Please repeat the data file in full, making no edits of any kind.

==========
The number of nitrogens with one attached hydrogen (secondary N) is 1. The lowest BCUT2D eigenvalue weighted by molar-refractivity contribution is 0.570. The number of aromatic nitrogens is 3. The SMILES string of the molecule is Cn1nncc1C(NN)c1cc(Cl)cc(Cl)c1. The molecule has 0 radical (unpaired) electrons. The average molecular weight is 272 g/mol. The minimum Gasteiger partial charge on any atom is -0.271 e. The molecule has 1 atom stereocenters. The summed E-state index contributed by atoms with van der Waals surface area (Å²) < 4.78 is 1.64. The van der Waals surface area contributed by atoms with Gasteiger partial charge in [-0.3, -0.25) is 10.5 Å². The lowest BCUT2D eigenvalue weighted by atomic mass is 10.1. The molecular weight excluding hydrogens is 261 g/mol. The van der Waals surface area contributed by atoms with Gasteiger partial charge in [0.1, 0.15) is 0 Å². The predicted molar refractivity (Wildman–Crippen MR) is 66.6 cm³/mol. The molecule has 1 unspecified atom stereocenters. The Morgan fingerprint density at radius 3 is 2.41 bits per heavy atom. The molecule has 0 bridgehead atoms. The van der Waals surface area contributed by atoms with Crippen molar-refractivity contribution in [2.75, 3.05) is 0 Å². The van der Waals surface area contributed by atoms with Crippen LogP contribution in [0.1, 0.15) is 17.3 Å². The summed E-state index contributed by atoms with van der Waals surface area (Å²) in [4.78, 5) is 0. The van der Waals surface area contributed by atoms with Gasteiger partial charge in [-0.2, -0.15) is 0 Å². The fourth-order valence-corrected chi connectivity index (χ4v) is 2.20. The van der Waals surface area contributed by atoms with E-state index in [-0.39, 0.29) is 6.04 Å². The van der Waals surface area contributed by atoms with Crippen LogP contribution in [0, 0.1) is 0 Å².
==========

The number of nitrogens with one attached hydrogen (secondary N) is 1. The lowest BCUT2D eigenvalue weighted by molar-refractivity contribution is 0.570. The number of aromatic nitrogens is 3. The SMILES string of the molecule is Cn1nncc1C(NN)c1cc(Cl)cc(Cl)c1. The molecule has 0 radical (unpaired) electrons. The average molecular weight is 272 g/mol. The minimum Gasteiger partial charge on any atom is -0.271 e. The molecule has 1 atom stereocenters. The summed E-state index contributed by atoms with van der Waals surface area (Å²) < 4.78 is 1.64. The van der Waals surface area contributed by atoms with Gasteiger partial charge in [-0.3, -0.25) is 10.5 Å². The lowest BCUT2D eigenvalue weighted by atomic mass is 10.1. The molecular weight excluding hydrogens is 261 g/mol. The van der Waals surface area contributed by atoms with Gasteiger partial charge in [0.1, 0.15) is 0 Å². The predicted molar refractivity (Wildman–Crippen MR) is 66.6 cm³/mol. The molecule has 1 unspecified atom stereocenters. The Morgan fingerprint density at radius 3 is 2.41 bits per heavy atom. The molecule has 0 bridgehead atoms. The van der Waals surface area contributed by atoms with Crippen molar-refractivity contribution in [2.75, 3.05) is 0 Å². The van der Waals surface area contributed by atoms with Crippen LogP contribution in [0.1, 0.15) is 17.3 Å². The summed E-state index contributed by atoms with van der Waals surface area (Å²) in [4.78, 5) is 0. The van der Waals surface area contributed by atoms with Gasteiger partial charge in [-0.2, -0.15) is 0 Å². The fourth-order valence-corrected chi connectivity index (χ4v) is 2.20. The van der Waals surface area contributed by atoms with E-state index in [-0.39, 0.29) is 6.04 Å². The van der Waals surface area contributed by atoms with Crippen LogP contribution in [0, 0.1) is 0 Å².